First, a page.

War in Taranaki, 1860 - 1863
June 7, 2023
War in Taranaki, 1860 – 1863
Wiremu Kingi Rangitāke (Ngāti Kura, Ngāti Mutunga, Te Āti Awa)
Wiremu Kīngi Rangitāke is thought to have been born in the last years of the 18th century at Manukorihi Pā, Waitara. Te Rangitāke, also known as Whiti, was baptised in early 1840’s,taking the name Wiremu Kīngi. Kīngi’s early life had been dominated by the great migrations on the west coast of the North Island which took place between 1820 and 1840’s. Accounts claims that Rangitāke and his father, Te Reretāwhangawhanga, accompanied Te Rauparaha’s Ngāti Toa when they made their way south from Kāwhia to the Kāpiti coast in the early 1820’s. Kīngi and his father, concluding the migrations, made an additional settlement around Waikanae on the Kapiti Coast.
The late 1830’s saw huge numbers of missionaries, treaty-bearers, and British settlers arrive to the lower North Island. Land purchasers, such as the New Zealand Company, began entering into land purchase agreements with chiefs of the Cook Strait area, who put their names to three deeds. Kīngi put his mark to the Charlotte Sound deed on the 8th of November 1839, which effectively, and unintentionally, transferred to the New Zealand Company his own lands, including any newly acquired lands. In the wake of the land deeds, settlers began to arrive at Petone and at Taranaki. Kīngi and his people began going back and forth from Waikanae to Waitara to safeguard their traditional homelands and wāhi tapu. Exasperating the situation further, the land claims commissioner, William Spain, awarded the company an additional 60,000 acres of Āti Awa land by virtue of a deed negotiated in February 1840 by a small group of Āti Awa living at Ngāmotu, at present day New Plymouth.
In May 1840, Te Reretāwhangawhanga and Wiremu Kīngi (signature number 98) drew their moko as signatures at the head of the Waikanae names on the copy of the Treaty of Waitangi brought by the missionary Henry Williams. It is speculated that Kīngi’s mother, Kehu, was among 5 female leaders who also signed this Cook Strait treaty document. Kīngi supported and welcomed the missionaries to his area and, with the help of his people, built a large, adzed timber church with complete with kōwhaiwhai and tukutuku panels for fellowship and worship. To the distain of Grey, in 1844, Kīngi’s opposition to the land transfers were made evident in a letter written to Governor George Grey which exclaimed that, “Waitara shall not be given up”.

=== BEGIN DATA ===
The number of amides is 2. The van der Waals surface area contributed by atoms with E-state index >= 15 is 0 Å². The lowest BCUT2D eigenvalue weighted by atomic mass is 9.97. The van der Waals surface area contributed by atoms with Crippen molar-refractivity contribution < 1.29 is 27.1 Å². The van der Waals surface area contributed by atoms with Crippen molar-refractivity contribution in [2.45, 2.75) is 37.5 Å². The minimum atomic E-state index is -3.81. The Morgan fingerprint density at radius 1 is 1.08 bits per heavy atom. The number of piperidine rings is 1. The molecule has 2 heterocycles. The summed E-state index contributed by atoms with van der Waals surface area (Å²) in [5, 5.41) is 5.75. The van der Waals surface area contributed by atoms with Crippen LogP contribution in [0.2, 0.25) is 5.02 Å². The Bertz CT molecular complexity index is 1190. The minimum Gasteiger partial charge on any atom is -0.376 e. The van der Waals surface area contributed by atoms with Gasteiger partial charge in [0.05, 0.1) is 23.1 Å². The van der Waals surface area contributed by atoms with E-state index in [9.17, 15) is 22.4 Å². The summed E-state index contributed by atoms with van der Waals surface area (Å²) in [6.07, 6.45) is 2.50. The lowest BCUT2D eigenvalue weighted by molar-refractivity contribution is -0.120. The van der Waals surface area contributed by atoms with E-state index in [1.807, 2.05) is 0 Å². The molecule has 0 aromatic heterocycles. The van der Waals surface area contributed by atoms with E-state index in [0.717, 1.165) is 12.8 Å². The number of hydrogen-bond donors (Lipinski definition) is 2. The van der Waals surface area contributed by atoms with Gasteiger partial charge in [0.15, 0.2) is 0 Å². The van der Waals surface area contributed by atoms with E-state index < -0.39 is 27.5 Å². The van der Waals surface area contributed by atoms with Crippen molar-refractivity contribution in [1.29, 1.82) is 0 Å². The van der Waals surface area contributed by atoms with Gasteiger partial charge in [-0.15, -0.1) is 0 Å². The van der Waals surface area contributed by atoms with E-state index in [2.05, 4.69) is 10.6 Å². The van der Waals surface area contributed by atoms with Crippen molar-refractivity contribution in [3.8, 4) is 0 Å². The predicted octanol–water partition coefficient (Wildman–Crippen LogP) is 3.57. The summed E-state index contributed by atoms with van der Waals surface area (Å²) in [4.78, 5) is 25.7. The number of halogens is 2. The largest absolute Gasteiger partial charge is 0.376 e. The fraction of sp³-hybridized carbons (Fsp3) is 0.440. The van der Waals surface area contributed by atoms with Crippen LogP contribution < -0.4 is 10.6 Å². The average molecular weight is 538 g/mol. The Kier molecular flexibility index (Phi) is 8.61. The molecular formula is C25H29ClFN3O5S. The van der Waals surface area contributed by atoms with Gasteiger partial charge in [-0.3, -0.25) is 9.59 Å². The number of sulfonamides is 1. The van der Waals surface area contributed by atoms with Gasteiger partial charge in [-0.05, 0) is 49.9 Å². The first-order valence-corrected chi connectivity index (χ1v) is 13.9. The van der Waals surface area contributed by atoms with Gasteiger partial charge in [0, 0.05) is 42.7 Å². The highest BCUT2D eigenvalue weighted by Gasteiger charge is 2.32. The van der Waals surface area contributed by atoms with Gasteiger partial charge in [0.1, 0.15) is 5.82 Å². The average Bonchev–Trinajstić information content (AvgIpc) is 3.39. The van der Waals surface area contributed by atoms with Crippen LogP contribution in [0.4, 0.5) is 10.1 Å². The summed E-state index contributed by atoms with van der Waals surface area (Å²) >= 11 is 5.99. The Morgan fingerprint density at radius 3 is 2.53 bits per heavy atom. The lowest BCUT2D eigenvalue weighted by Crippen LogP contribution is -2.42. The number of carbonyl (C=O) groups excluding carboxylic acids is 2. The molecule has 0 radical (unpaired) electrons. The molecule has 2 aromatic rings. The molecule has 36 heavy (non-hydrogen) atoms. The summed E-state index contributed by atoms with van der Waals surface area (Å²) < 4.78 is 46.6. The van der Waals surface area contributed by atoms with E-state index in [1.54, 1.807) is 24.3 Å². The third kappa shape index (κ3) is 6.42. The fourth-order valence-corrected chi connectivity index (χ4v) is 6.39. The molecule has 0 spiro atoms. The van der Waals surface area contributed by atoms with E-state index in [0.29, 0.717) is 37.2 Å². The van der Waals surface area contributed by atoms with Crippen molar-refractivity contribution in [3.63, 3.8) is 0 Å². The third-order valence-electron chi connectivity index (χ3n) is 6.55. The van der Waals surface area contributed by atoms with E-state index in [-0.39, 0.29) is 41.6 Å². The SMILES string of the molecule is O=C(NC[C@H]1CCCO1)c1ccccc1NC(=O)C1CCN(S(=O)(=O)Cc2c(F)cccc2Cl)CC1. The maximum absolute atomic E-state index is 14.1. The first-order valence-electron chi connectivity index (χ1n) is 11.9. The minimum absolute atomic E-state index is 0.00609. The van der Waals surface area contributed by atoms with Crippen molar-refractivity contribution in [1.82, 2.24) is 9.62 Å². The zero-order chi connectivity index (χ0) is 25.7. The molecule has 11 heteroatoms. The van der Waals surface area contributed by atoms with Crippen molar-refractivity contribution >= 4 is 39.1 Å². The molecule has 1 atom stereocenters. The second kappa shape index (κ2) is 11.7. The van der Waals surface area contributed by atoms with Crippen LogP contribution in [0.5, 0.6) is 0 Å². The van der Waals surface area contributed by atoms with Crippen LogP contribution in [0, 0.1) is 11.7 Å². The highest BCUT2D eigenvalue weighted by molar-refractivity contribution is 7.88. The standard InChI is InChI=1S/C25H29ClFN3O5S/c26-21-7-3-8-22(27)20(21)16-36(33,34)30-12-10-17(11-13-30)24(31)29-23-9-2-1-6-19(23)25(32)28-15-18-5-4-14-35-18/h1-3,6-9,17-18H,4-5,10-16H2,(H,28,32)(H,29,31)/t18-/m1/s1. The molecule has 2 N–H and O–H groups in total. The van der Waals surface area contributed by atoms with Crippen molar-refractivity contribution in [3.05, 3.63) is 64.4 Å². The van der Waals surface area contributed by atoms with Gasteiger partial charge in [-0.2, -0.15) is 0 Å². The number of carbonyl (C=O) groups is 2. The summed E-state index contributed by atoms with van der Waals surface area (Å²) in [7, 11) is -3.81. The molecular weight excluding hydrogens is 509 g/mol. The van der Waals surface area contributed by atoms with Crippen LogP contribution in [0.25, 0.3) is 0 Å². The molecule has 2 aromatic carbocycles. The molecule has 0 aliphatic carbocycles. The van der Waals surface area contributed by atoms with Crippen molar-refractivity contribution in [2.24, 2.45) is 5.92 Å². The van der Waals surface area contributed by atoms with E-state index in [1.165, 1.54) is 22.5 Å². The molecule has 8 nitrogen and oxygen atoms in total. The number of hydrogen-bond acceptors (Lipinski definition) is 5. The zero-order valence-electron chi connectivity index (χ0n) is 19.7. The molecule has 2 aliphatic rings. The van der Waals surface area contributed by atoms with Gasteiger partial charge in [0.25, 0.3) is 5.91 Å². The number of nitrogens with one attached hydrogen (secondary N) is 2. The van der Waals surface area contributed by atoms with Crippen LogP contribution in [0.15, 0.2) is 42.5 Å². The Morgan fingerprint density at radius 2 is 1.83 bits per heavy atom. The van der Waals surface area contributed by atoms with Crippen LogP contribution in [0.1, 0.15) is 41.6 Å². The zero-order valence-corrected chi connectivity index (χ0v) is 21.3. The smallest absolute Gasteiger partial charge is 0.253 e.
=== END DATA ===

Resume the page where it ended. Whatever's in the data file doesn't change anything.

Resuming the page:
By 1854, conflict between Taranaki chiefs became apparent, between those chiefs, like Kīngi, who were determined to maintain their authority over their lands, and those of Kingi’s contemporaries who did not. In 1859, Kīngi personally addressed Governor Grey, ‘Listen, Governor … I will not permit the sale of Waitara to the Pākehā. Waitara is in my hands, I will not give it up; I will not, I will not, I will not’. Surveyors were sent into the Taranaki area on the 17 March 1860, to which Kīngi and his people staged a peaceful obstruction at Waitara. The Taranaki War broke out on the 17 March 1860 when the British attacked Kohia Pā. Rebelling Māori actively limited settler expansion by mounting offensives against settler properties in response to the destruction of their own by the Crown’s troops.
Finally, on the 27 June 1860, led by Major Thomas Nelson, an offensive was made on the twin fortifications, Puketākauere and Onukukaitara Pā, where the British would suffer a disastrous defeat by Māori and their effective use of fortification and trench warfare. No more than 200 Māori were present that fateful day inside the fortifications. Major Nelson split his 350 men into three groups surrounding the fortifications. Following prolonged artillery bombardment, Nelson’s men were ordered to perform a frontal attack. Optimism quickly evaporated as they were cut down by ‘withering fire’ from the hidden rifle pits. The frontal attack was repulsed while the militia positioned to attack from the rear, had become bogged down in swamp. Thirty soldiers were killed and another 34 were wounded while 5 Māori had reportedly been killed in the conflict. Many of the soldiers lay where they fell as the British forces retreated from Rangitākauere’s battle ground. The King Country or Waikato war would follow on from the Taranaki conflicts as reprisal for Waikato’s assistance to Taranaki tribes during the Taranaki Wars.